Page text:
beta pictoris gallery is excited to announce Sonja Rieger - Queen on the Nile, the artist’s third solo exhibition with the gallery.
Sonja Rieger’s new photographs were taken in the town of Camden, Alabama, some thirty eight miles from Selma, Alabama. As of the 2010 census, there were 2,020 people residing in the town; over one out of four households had a female householder with no husband present.
Rieger’s new series of photographs are portraits of young girls in their Halloween costumes, some of the costumes were purchased, some were homemade, as if cobbled together in a marvelous attempt to escape a reality, an everyday routine, a town too small, a place too hard. The girls‘ faces marvel at the camera, as if it would, could, transport them into their newly adopted identity; the superhero, the princess, the queen. In an attempt to document a moment of escape, of wishful “otherness”, we, the spectators, gaze at faces filled with excitement, happiness, shyness, and sometimes disillusion; but also stares of resolve, defiance, and determination.
Photographic portraits as social commentary have existed all through the medium’s life, and Rieger’s most recent series makes us immediately think of the photographs shot in South Alabama by Arthur Rothstein (1915-1986), while working for the U.S. government. Rothstein’s series of images shot in 1937 in Alabama - especially the image “Artelia Bendolph, Gee’s Bend, Alabama, 1937 ” (shown on left). The photograph conveys a strong visual statement on the girl’s living condition, and an immediate parallel is drawn to the living condition of her fellow black Alabamians. The serious, weighted expression on the child’s face poignantly illustrates her disenfranchised social and economic position. The framing of the crude cabin window and the newspaper insulation with its unattainable food advertisements reinforce her isolation from the recovering American economy.
Rothstein often referred to the young girl in this image, Artelia, as a “Queen on the Nile” (1). For Rothstein, this image does so much, with three different effects, all working together to create this one image: “You see the girl - that’s effect one. You see the ad [the blond woman] - that’s effect number two. But the third effect is when you see both images together and recognize the irony.” (2)
Sonja Rieger (b. 1953 in Ansbach, Germany) earned her MFA in 1979 at the Rutgers University Mason Gross School in Brunswick, NJ, and her MA in 1976 at the University of Massachusetts in Amherst, MA. Her work can be found in the permanent collections of the 21c Museum in Louisville, KY; the Ogden Museum of Southern Art in New Orleans, LA; the International Polaroid Collection in Cambridge, MA; the Birmingham Museum of Art in Birmingham, AL; and private collections in the U.S. and Belgium.
(1) (2) Arthur Rothstein, Documentary Photography, Focal Press, 1986, page 39
November 4 - Dec. 18, 2015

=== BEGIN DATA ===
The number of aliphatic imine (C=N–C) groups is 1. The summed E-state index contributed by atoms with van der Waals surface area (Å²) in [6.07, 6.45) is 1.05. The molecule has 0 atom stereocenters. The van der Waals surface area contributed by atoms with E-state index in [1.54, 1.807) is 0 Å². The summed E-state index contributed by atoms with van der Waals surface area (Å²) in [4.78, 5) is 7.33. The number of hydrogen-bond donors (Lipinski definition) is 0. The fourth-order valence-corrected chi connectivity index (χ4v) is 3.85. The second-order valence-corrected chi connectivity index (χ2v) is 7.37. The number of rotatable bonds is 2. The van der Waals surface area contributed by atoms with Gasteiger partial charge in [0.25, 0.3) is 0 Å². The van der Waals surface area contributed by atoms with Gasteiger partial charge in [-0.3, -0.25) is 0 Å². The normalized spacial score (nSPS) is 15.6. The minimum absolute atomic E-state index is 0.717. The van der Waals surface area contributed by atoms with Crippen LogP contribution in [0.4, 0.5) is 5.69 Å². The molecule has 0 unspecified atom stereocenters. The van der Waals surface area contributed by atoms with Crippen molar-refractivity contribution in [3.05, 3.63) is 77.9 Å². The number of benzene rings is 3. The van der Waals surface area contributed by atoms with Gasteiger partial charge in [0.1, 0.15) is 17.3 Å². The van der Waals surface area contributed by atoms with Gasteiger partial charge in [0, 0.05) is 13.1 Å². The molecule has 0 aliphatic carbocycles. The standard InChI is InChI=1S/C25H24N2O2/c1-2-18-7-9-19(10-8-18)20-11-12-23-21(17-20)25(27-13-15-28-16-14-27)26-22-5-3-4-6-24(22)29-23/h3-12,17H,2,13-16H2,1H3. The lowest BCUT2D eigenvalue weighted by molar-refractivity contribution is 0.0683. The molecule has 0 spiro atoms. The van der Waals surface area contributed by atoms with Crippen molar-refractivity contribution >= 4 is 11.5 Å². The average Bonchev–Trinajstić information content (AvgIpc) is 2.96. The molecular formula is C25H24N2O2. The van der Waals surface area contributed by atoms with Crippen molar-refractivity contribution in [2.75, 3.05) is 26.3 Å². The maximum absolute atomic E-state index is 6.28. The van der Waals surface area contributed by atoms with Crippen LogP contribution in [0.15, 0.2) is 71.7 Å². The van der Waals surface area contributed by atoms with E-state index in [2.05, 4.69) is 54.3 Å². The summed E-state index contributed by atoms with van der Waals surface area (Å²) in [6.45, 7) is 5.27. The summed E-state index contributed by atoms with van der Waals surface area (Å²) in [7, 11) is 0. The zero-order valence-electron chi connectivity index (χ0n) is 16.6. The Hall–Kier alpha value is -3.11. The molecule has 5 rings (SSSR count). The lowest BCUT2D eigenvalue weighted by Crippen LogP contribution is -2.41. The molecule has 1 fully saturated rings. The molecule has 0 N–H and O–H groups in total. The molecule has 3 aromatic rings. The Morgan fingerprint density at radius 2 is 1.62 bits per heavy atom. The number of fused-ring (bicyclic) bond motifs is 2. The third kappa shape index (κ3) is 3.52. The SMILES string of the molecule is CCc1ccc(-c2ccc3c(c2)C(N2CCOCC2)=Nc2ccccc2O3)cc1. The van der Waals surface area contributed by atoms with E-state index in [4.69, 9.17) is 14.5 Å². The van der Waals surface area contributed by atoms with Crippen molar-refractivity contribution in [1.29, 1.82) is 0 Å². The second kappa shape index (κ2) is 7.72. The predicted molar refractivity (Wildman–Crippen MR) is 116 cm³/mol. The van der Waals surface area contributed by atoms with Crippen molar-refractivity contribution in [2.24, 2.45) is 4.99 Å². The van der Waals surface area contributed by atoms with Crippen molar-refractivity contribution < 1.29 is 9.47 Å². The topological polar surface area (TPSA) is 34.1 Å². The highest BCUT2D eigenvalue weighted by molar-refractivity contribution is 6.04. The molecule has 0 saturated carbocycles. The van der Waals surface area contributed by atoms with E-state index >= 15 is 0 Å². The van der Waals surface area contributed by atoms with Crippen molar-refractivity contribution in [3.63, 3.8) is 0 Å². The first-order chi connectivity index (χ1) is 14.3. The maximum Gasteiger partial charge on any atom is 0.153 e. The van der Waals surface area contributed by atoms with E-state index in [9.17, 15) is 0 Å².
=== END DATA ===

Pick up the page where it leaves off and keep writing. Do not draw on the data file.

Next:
Wednesday, Nov. 4 (6-8pm)
" I paint in order to seek a space, and in this process the painting is integrated into structures simply to show the colour - colour, nothing else. But that colour always extends over a surface, which no longer has to be flat, and 'that' which happens between the colour and the surface is what for me takes on an essential relevance. That halo that seems to go beyond the support and project itself over some other place.
I am sure that is what painting is, and also that it is not anymore. "
-- Irene Grau
beta pictoris gallery is excited to announce Irene Grau ▲, the artist's first U.S. exhibition.
Irene Grau choses a symbol to be the exhibition title. The symbol ▲. The triangle, the symbol for a mountain, a peak on a map. With her new series of photographs, the artist invites us again to join her outside the comfort of the artist studio - she invites us to discover painting outside, to paint outside. Like in her recent series “What was important was on the line, not at the end ”, 2015, “Color Field ”, 2014, and “Enamel on stretcher in landscape ”, 2014, she takes us on a trip, a walk to be precise.
▲ is landscape. ▲ is painting. ▲ is a mountain, a peak and its representation on a map, or simply a pile of pigment. Get out of the studio, go out, and find the painting up there, or down here. Exit and “paint” small mountains of colored powder in different places and at different altitudes, playing with scale, color, and altimetry. The paint loses shape or form, it returns to its formless state, and returns to the earth as a stranger, yet familiar to the landscape.
The abstract, triangular shape ▲ is both natural and artificial, it is simply the way the pigment falls into one particular place from a single point - a small action, which in turn defines the mountain and its graphical representation.
An action repeated twelve times: twelve peaks of paint.
Irene Grau (b. 1986) earned her MFA and BFA at the Polytechnic University of Valencia, Spain, and at the Accademia di Belle Arte di Palermo in Sicily, Italy. She was the 2010 recipient of a Scholarship for Academic Excellence, and the 2011 recipient of a Ministry of Education FPU Scholarship for PhD Studies. Grau has shown her work internationally in solo exhibitions and group shows since 2008, most recently in Rio de Janeiro and Sao Paulo, Brazil; Madrid, Barcelona, Bilbao, and Valencia, Spain; and at the Museum of Contemporary Art in Santo Domingo, Dominican Republic. Her work can be found in numerous private collections in Europe, Asia, and the U.S.
Barbara (*1940) and Michael Leisgen (*1944)
In the 1970s, the early works of Barbara & Michael Leisgen came as a counterpoint to conceptual photography, notably led by the typological school of Bernd & Hilla Becher in Düsseldorf. The different works illustrated hereunder are part of the Mimesis series, located in practices in operation since the early 1960s : the recording of a natural trace, research concerning the body and experiments related to Land Art. Barbara Leisgen’s silhouette is set, and leaves its fleeting trace in landscapes; the actions involve stretching out her arms to follow the contours of undulating countryside (the Paysage mimétique and Mimesis series), or to include the sun in an arc drawn by her arm while she is seen from behind in the center of the image. This is not merely imitating nature through its gestures; it describes, in the sense of tracing, and channels it as well. The (re)appropriation of the landscape is subjective, the silhouette of Barbara Leisgen being displayed in the landscape, inscribing its mark therein is ephemeral.